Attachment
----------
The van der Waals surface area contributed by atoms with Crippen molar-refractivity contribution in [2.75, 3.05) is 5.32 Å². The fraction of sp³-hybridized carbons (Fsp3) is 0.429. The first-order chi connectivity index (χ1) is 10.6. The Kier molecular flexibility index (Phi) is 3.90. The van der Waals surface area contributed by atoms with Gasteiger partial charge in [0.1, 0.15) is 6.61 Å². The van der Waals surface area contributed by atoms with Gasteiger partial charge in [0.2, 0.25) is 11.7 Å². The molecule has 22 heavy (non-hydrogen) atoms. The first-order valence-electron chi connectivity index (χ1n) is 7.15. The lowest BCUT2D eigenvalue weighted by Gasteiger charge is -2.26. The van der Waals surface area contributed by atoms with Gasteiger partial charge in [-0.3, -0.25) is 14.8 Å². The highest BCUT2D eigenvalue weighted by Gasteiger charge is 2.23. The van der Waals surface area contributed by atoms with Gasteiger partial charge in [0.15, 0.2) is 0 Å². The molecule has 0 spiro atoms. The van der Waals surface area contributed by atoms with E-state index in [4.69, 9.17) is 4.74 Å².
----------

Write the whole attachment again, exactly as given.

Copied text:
The van der Waals surface area contributed by atoms with Crippen molar-refractivity contribution in [2.75, 3.05) is 5.32 Å². The fraction of sp³-hybridized carbons (Fsp3) is 0.429. The first-order chi connectivity index (χ1) is 10.6. The Kier molecular flexibility index (Phi) is 3.90. The van der Waals surface area contributed by atoms with Gasteiger partial charge in [0.1, 0.15) is 6.61 Å². The van der Waals surface area contributed by atoms with Gasteiger partial charge in [0.2, 0.25) is 11.7 Å². The molecule has 22 heavy (non-hydrogen) atoms. The first-order valence-electron chi connectivity index (χ1n) is 7.15. The lowest BCUT2D eigenvalue weighted by Gasteiger charge is -2.26. The van der Waals surface area contributed by atoms with Gasteiger partial charge in [-0.3, -0.25) is 14.8 Å². The highest BCUT2D eigenvalue weighted by Gasteiger charge is 2.23. The van der Waals surface area contributed by atoms with Gasteiger partial charge in [0.15, 0.2) is 0 Å². The molecule has 0 spiro atoms. The van der Waals surface area contributed by atoms with E-state index in [4.69, 9.17) is 4.74 Å².